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All profits from the book and the seminar go to Médecins Sans Frontières to support their vital humanitarian work.
At last a book that brings behavioural science out of the academic halls and supermarket aisles and makes it relevant to practitioners promoting social good though charitable fundraising.
In 17 terrific chapters 21 leading fundraisers from 10 countries- marketeers, researchers, neuroscientists, management consultants, and behavioural scientists- share their ideas and insight to transform your fundraising. You must have this book open on your desk as you prepare your next campaign.
More than book — a complete resource!
The book brings together 17 case studies from around the world. They cover a range of fundraising situations from improving street collections to boosting regular giving for humanitarian causes and even improved museum visitor collection boxes.
The comprehensive content is in four parts:
- The case studies take place in a range of settings: zoos, galleries, online, in shopping malls and more. As well as describing the methodology and results each author makes sure the learnings are carefully explained as well as implications for you and similar work you might want to carry out
- There’s a detailed section on the ethical issues in using behaviour science techniques. Meredith Niles, one the editors, addresses the key question ‘what are the implications for fundraisers if you can change minds without changing behaviour?’
- At the end of the book there is a comprehensive glossary covering 50 of the key terms in behavioural science and providing an explanation or example of how they might apply to fundraising- these range from ‘agency’ through ‘priming’ to ‘warm glow’.
- An annotated list of helpful resources including a detailed booklist, addresses of key agencies to contact for support, and a list of other free resources and downloads which any fundraiser aspiring to apply behavioural science can secure for free.
17 Outstanding Case Studies
As indicated above there are a number of case studies covered. Here’s a heads up on what’s you’ll benefit form:
- Bloody Good Period – Festive Period Campaign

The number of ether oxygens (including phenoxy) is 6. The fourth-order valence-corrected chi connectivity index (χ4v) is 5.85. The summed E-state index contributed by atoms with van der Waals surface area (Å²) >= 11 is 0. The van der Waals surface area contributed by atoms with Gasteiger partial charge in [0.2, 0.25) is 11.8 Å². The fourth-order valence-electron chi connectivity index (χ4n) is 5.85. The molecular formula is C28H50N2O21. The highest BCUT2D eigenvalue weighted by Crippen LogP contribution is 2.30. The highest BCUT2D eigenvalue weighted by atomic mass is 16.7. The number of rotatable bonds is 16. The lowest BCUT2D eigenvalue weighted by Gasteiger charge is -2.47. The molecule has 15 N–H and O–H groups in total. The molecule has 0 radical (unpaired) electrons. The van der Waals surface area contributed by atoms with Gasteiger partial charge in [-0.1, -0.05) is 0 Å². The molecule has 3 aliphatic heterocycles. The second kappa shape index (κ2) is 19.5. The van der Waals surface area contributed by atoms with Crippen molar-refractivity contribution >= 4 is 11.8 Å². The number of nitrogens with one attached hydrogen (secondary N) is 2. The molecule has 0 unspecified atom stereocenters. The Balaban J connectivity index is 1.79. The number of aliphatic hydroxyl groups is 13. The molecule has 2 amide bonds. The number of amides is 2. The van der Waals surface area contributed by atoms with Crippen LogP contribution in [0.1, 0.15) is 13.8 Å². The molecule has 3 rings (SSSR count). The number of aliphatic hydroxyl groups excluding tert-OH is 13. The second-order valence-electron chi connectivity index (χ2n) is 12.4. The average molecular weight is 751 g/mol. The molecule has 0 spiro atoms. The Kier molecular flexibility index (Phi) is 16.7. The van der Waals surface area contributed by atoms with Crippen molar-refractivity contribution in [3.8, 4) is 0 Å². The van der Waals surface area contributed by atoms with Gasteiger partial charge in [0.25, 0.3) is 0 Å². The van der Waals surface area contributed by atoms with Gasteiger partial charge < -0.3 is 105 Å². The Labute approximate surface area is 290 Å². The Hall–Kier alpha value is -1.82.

In this chapter Camille St-Omer Donaldson and Ruby Bayley explore how to use humour in a campaign to secure regular monthly giving as they address the serious issue of period poverty and, interestingly, how to engage men more directly in this issue.
- Creating Growth for WaterAid
Mike Colling from the The Kite Factory explains how a 15-year history of developing messaging and relationships, underpinned by behavioural science, transformed Water Aid supporters into loyal and committed donors who really understood and valued their engagement.
- The Big Issue Facing The Big Issue
Crawford Hollingworth of The Behavioural Architects takes the lead here as he explains how he worked with this homelessness/poverty charity to help change behaviour among potential customers of the Big issue magazine, changing attitudes for a simple donation to keen purchasers and magazine readers.
- Behavioural Economics & Neuroscience in Fundraising & Engagement for SOS Children’s Villages
Marcelo Iniarra and Ana Paola Pérez worked on an SOS Children’s Villages campaign across South America to explore how images of beneficiaries impacted on supporter responses
- Experimenting with Behavioural Science across the Arts and Culture Space
Marina Jones of the Royal Opera House relates the details of the World’s Largest Arts Fundraising Experiment in which 10 UK cultural agencies — galleries, museums, touring companies and large theatres — compared how effective different behavioral techniques were to promote fundraising across different channels and audiences.
- Neurofundraising – the Next Big Thing?
Geoffrey Peters of the Moore Group has established the first global laboratory to study how fundraising messages are processed by the brain. In a series of ground-breaking studies he links neural processing and philanthropy especially the techniques to stimulate DOSE chemicals in the subject’s brain.
- We’re All (Not) Going to the Zoo Tomorrow…
Bernard Ross and Celia Brady of RZSS and =mc consulting explain how Edinburgh Zoo used behavioral science techniques during the pandemic to secure support for the Zoo’s work, increasing income from £20K to over £600K, much of it from people who weren’t big fans of zoos!
- Small Tweaks & Big Effects in Door-to-Door Fundraising
Madeleine Croucher of Ogilvy Consulting explores how the team sought to improve results improving one of the oldest fundraising techniques in the world: the envelope door drop. Which of six tested designed performed best for the well-established Christian Aid door drop? The results might surprise you!
- Crawl, Walk, Run: Digital Experiments at Doctors Without Borders
Thomas Kurmann, formerly development director at the US version of MSF, tested a number of approaches to humanitarian fundraising online in Trump’s America with impressive results and some equally impressive failures. Here he shares what worked and what didn’t.
- And eight more wonderful examples…